Ant Financial — fintech’s super unicorn

understand what is Ant Financial and implications to the payment market in US

Who would have thought that the largest private company in the world is a fintech company? Well, it’s called Ant Financial, recently rebranded as Ant Technology, and currently valued at $200 billion. Ant Financial has become the key integral part of the Chinese digital life style such that without so would bring great inconveniences. Imagine a cashless society and Alipay is your access to the digital currency. This is why it was the very first app that I downloaded in China. I was able to go out without my wallet and pay for everything, even to the smallest street vendor, with Alipay using my phone to scan QR codes. Note that Alipay is the name of the app, and Ant Technology is the company behind Alipay.

In this article, I will try to explain what is Alipay, why it’s worth $200 billion, and the implications for the US market if any.

Simply put, Alipay is Chinese super-app that handles all your financial needs. In the US context, it’s combination of Paypal, Stripe, Venmo, Apple pay, and Visa / Masstercard. Just like most other companies, it didn’t start out that way.

In the very beginning, like Paypal, Alipay started as the escrow account for Alibaba’s e-commerce to solve the trust issue. As more merchants signed on, and the problems with cash, Alipay saw potential in consumer offline payment space. Note that credit card never took off in China due to limited users base because of high income restriction, and limited merchant due to high processing fee. Alipay offered simple and cheap solution for the merchants. Merchants just need to print out the QR code, and can start to accept payments. For the user, Alipay focused on user experience (speed & success rate) in addition to subsidies. It’s adoption quickly grew. Today, it’s one of the very few way to make payment in the Chinese digital economy. Most importantly, with the help of partners Alipay pretty much transformed China from cash to a cashless society.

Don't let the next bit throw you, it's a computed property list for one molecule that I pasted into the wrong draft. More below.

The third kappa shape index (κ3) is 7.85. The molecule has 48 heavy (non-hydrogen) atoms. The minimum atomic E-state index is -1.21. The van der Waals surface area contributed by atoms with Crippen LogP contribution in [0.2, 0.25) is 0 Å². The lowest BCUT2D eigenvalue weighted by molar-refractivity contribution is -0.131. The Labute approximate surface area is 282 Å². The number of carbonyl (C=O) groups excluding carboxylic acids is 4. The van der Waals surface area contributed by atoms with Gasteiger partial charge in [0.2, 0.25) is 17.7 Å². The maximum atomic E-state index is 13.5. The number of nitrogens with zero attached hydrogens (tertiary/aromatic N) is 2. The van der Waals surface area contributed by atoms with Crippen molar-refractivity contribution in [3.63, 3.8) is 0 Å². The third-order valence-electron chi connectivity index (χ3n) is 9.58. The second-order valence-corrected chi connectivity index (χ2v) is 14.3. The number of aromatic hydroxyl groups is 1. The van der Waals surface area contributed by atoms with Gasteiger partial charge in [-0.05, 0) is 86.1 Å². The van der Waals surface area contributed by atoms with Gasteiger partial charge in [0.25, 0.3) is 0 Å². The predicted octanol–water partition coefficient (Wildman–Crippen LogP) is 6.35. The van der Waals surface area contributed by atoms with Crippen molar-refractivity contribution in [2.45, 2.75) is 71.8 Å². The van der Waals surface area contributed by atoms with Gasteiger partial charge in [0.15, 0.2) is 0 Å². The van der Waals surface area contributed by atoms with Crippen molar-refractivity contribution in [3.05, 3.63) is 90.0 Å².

So, how or why is Ant Financial valued at $200 billion? Well, let’s look at some numbers: China’s digital payment is a $33 trillion market with Alipay being the leader with 55.4% of the market in 2019. That means Alipay processed more transaction volume than largest credit card, Visa, did worldwide at ~$11 trillion.

Alipay currently has about 1.3 billion users with 1 billion in China. Just for context, the largest bank in US by asset JP Morgan only has 4 million accounts, though mostly high value accounts. Chime, the largest digital bank in US has about 7 million accounts.

One of the highlight achieved by Alipay is that it launched money market account, and became the largest saving account in the world. In late 2013, Alipay launched money market account so that their users can earn interests for excess money in their e-wallet. Because Alipay made the process so easy, just with click of a button, fast, free, and earns much higher interests than what the bank offers, ends up with ~$300 billion in asset, the largest of its kind.

Currently, Alipay makes money from the following areas:

For merchants:

  1. .6% processing fee

For users:

  1. .1% processing fee for taking money out of Alipay for amount over the free quota
  2. Interest on Installed payment & loan
  3. Commission from financial products purchased on the platform, like buying mutual fund or insurance
  4. Advertisement & partnerships: to leverage Alipay’s massive user base
  5. Data: for targeted marketing & zima credit